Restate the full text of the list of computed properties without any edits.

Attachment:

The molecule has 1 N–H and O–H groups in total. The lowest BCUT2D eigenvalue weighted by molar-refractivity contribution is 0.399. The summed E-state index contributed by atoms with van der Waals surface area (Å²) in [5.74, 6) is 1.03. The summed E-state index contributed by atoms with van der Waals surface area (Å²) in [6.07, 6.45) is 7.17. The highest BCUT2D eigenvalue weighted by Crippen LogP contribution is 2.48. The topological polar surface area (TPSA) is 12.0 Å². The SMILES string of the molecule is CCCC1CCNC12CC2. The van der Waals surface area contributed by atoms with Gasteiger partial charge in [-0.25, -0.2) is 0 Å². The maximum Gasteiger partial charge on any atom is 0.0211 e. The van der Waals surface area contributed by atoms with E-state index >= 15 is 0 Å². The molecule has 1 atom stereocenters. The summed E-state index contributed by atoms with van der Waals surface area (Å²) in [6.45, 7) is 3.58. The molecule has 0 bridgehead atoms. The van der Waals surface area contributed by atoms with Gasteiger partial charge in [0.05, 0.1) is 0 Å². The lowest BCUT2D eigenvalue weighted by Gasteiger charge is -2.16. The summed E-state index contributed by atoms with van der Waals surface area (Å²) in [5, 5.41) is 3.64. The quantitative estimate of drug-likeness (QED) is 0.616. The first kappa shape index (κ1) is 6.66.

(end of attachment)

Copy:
The molecule has 1 N–H and O–H groups in total. The lowest BCUT2D eigenvalue weighted by molar-refractivity contribution is 0.399. The summed E-state index contributed by atoms with van der Waals surface area (Å²) in [5.74, 6) is 1.03. The summed E-state index contributed by atoms with van der Waals surface area (Å²) in [6.07, 6.45) is 7.17. The highest BCUT2D eigenvalue weighted by Crippen LogP contribution is 2.48. The topological polar surface area (TPSA) is 12.0 Å². The SMILES string of the molecule is CCCC1CCNC12CC2. The van der Waals surface area contributed by atoms with Gasteiger partial charge in [-0.25, -0.2) is 0 Å². The maximum Gasteiger partial charge on any atom is 0.0211 e. The van der Waals surface area contributed by atoms with E-state index >= 15 is 0 Å². The molecule has 1 atom stereocenters. The summed E-state index contributed by atoms with van der Waals surface area (Å²) in [6.45, 7) is 3.58. The molecule has 0 bridgehead atoms. The van der Waals surface area contributed by atoms with Gasteiger partial charge in [0.05, 0.1) is 0 Å². The lowest BCUT2D eigenvalue weighted by Gasteiger charge is -2.16. The summed E-state index contributed by atoms with van der Waals surface area (Å²) in [5, 5.41) is 3.64. The quantitative estimate of drug-likeness (QED) is 0.616. The first kappa shape index (κ1) is 6.66.